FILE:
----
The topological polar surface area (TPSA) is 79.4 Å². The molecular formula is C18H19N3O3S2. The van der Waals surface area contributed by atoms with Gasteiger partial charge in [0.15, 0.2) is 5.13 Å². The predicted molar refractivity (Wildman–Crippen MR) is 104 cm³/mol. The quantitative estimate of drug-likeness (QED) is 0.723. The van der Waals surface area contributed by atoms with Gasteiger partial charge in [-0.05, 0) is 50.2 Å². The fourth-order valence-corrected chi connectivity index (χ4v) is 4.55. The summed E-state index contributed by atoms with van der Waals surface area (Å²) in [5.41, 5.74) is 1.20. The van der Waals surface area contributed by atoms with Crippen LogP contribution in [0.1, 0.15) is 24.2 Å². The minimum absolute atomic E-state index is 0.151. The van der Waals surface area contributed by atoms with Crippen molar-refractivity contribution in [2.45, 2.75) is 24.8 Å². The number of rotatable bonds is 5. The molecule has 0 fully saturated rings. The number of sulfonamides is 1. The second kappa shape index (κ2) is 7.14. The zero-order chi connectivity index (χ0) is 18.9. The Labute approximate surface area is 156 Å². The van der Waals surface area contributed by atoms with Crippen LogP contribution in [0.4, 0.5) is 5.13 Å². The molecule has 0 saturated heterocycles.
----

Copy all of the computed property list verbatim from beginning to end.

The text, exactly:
The topological polar surface area (TPSA) is 79.4 Å². The molecular formula is C18H19N3O3S2. The van der Waals surface area contributed by atoms with Gasteiger partial charge in [0.15, 0.2) is 5.13 Å². The predicted molar refractivity (Wildman–Crippen MR) is 104 cm³/mol. The quantitative estimate of drug-likeness (QED) is 0.723. The van der Waals surface area contributed by atoms with Gasteiger partial charge in [-0.05, 0) is 50.2 Å². The fourth-order valence-corrected chi connectivity index (χ4v) is 4.55. The summed E-state index contributed by atoms with van der Waals surface area (Å²) in [5.41, 5.74) is 1.20. The van der Waals surface area contributed by atoms with Crippen LogP contribution in [0.1, 0.15) is 24.2 Å². The minimum absolute atomic E-state index is 0.151. The van der Waals surface area contributed by atoms with Crippen molar-refractivity contribution in [2.45, 2.75) is 24.8 Å². The number of rotatable bonds is 5. The molecule has 0 fully saturated rings. The number of sulfonamides is 1. The second kappa shape index (κ2) is 7.14. The zero-order chi connectivity index (χ0) is 18.9. The Labute approximate surface area is 156 Å². The van der Waals surface area contributed by atoms with Crippen LogP contribution in [0.4, 0.5) is 5.13 Å². The molecule has 0 saturated heterocycles.